1. I love dancing, although I don’t do it much these days. I took dance for years, and was in an Afro-Caribbean dance troupe in college. I’m also often the first one on the dance floor.
2. I was in musicals throughout my teen life both in summer camp and in Junior High School and still sing “Tomorrow” loudly from time to time, if only to embarrass my own adolescent children.
3. I’m sort of evangelical about voting. There are people who died for my right to vote and folks all over the world who don’t get that right. Every American should honor those people by casting a ballot.
4. I row in boats that look like this:

(Top: I think that’s me in bow seat. Bottom: I’m coxing.)

and I’m learning to row in a boat like this:

(My coach sculling.)

and I love the beauty and strength and insanity of the sport. My current WIP is about a high school crew.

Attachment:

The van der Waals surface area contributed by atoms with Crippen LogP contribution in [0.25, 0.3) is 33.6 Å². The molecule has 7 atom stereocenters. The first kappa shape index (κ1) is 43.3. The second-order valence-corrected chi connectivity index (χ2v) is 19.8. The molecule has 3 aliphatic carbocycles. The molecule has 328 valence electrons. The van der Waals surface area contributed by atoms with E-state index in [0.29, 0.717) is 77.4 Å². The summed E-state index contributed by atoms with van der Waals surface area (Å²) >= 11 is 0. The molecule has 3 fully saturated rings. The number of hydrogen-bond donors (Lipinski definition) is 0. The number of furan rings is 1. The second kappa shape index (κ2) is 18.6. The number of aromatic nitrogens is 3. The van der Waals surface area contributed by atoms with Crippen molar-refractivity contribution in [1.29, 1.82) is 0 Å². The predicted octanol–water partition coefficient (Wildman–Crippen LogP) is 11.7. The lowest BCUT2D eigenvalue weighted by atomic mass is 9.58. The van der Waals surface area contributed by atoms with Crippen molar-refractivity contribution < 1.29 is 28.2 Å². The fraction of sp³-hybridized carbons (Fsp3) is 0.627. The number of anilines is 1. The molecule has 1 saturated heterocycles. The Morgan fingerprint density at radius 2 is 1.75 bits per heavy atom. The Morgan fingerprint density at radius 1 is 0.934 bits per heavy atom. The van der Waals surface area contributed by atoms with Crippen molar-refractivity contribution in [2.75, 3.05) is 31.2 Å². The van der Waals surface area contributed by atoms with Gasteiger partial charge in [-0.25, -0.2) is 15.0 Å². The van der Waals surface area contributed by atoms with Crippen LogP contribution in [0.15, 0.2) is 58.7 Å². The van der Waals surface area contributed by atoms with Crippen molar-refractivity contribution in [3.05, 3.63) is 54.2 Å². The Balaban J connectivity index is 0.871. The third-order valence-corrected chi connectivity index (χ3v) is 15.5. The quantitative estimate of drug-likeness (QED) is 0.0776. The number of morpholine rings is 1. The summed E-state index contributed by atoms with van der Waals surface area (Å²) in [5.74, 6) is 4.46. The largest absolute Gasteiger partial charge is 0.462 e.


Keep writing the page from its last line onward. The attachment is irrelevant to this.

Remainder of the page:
5. I’ve been dealing with Patella Tendonosis for the last 12 or so weeks which means that I’ve done no running, or biking, and only recently started rowing again (just as the water is turning cold) and that bums me out. Still, I have my eye on the weather prophets who say that  we might get a snowy winter. So if I can heal, I could xcountry ski and that would make me happy.

6. My guilty TV pleasure is Project Runway. I think the design and crafting skills required to participate makes it one notch better than most reality shows.

7. If I had one wish, I would read faster and retain more of what I read. (Is that two?)

And for the second half of the One Lovely Blog award requirements, I am happy to tell you about some of the blogs that suck away my writing time keep me in the know.